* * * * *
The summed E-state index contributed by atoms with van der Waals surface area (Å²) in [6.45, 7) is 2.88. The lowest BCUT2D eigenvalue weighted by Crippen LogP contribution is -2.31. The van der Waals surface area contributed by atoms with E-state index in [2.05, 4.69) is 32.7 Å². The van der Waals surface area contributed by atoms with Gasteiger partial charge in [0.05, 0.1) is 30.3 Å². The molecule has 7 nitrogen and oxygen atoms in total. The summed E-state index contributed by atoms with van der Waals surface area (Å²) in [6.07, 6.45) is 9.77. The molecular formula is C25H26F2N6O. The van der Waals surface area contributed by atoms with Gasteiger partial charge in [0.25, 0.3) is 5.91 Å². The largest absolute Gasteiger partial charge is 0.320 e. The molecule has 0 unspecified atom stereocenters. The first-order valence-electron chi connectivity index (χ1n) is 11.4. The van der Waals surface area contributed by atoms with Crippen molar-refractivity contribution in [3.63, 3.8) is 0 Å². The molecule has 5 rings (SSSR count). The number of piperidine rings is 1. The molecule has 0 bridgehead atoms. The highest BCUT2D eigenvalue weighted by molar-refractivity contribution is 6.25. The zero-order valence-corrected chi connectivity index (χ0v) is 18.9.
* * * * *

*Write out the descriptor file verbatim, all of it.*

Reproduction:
The summed E-state index contributed by atoms with van der Waals surface area (Å²) in [6.45, 7) is 2.88. The lowest BCUT2D eigenvalue weighted by Crippen LogP contribution is -2.31. The van der Waals surface area contributed by atoms with E-state index in [2.05, 4.69) is 32.7 Å². The van der Waals surface area contributed by atoms with Gasteiger partial charge in [0.05, 0.1) is 30.3 Å². The molecule has 7 nitrogen and oxygen atoms in total. The summed E-state index contributed by atoms with van der Waals surface area (Å²) in [6.07, 6.45) is 9.77. The molecular formula is C25H26F2N6O. The van der Waals surface area contributed by atoms with Gasteiger partial charge in [0.25, 0.3) is 5.91 Å². The largest absolute Gasteiger partial charge is 0.320 e. The molecule has 0 unspecified atom stereocenters. The first-order valence-electron chi connectivity index (χ1n) is 11.4. The van der Waals surface area contributed by atoms with Crippen molar-refractivity contribution in [3.63, 3.8) is 0 Å². The molecule has 5 rings (SSSR count). The number of piperidine rings is 1. The molecule has 0 bridgehead atoms. The highest BCUT2D eigenvalue weighted by molar-refractivity contribution is 6.25. The zero-order valence-corrected chi connectivity index (χ0v) is 18.9.